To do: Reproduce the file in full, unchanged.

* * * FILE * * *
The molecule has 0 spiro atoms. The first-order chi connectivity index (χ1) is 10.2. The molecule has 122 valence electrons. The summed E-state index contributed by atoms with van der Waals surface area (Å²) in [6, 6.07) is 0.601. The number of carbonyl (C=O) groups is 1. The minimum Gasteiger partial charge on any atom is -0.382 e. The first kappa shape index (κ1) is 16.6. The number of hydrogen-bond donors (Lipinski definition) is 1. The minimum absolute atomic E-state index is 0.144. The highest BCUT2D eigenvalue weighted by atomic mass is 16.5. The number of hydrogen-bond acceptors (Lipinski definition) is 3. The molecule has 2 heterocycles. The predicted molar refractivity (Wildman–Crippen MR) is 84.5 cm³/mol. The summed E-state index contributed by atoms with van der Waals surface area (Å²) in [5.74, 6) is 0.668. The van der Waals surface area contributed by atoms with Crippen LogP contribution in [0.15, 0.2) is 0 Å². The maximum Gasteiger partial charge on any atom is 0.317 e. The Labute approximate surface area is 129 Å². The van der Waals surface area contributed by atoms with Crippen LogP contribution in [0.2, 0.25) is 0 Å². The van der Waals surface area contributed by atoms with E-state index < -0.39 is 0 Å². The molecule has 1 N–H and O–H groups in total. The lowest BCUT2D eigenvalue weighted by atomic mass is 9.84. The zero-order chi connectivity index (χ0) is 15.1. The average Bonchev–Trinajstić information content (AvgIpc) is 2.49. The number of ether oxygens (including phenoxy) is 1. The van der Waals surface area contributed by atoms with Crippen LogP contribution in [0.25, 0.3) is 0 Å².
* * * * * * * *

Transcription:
The molecule has 0 spiro atoms. The first-order chi connectivity index (χ1) is 10.2. The molecule has 122 valence electrons. The summed E-state index contributed by atoms with van der Waals surface area (Å²) in [6, 6.07) is 0.601. The number of carbonyl (C=O) groups is 1. The minimum Gasteiger partial charge on any atom is -0.382 e. The first kappa shape index (κ1) is 16.6. The number of hydrogen-bond donors (Lipinski definition) is 1. The minimum absolute atomic E-state index is 0.144. The highest BCUT2D eigenvalue weighted by atomic mass is 16.5. The number of hydrogen-bond acceptors (Lipinski definition) is 3. The molecule has 2 heterocycles. The predicted molar refractivity (Wildman–Crippen MR) is 84.5 cm³/mol. The summed E-state index contributed by atoms with van der Waals surface area (Å²) in [5.74, 6) is 0.668. The van der Waals surface area contributed by atoms with Crippen LogP contribution in [0.15, 0.2) is 0 Å². The maximum Gasteiger partial charge on any atom is 0.317 e. The Labute approximate surface area is 129 Å². The van der Waals surface area contributed by atoms with Crippen LogP contribution in [0.2, 0.25) is 0 Å². The van der Waals surface area contributed by atoms with E-state index < -0.39 is 0 Å². The molecule has 1 N–H and O–H groups in total. The lowest BCUT2D eigenvalue weighted by atomic mass is 9.84. The zero-order chi connectivity index (χ0) is 15.1. The average Bonchev–Trinajstić information content (AvgIpc) is 2.49. The number of ether oxygens (including phenoxy) is 1. The van der Waals surface area contributed by atoms with Crippen LogP contribution in [0.25, 0.3) is 0 Å².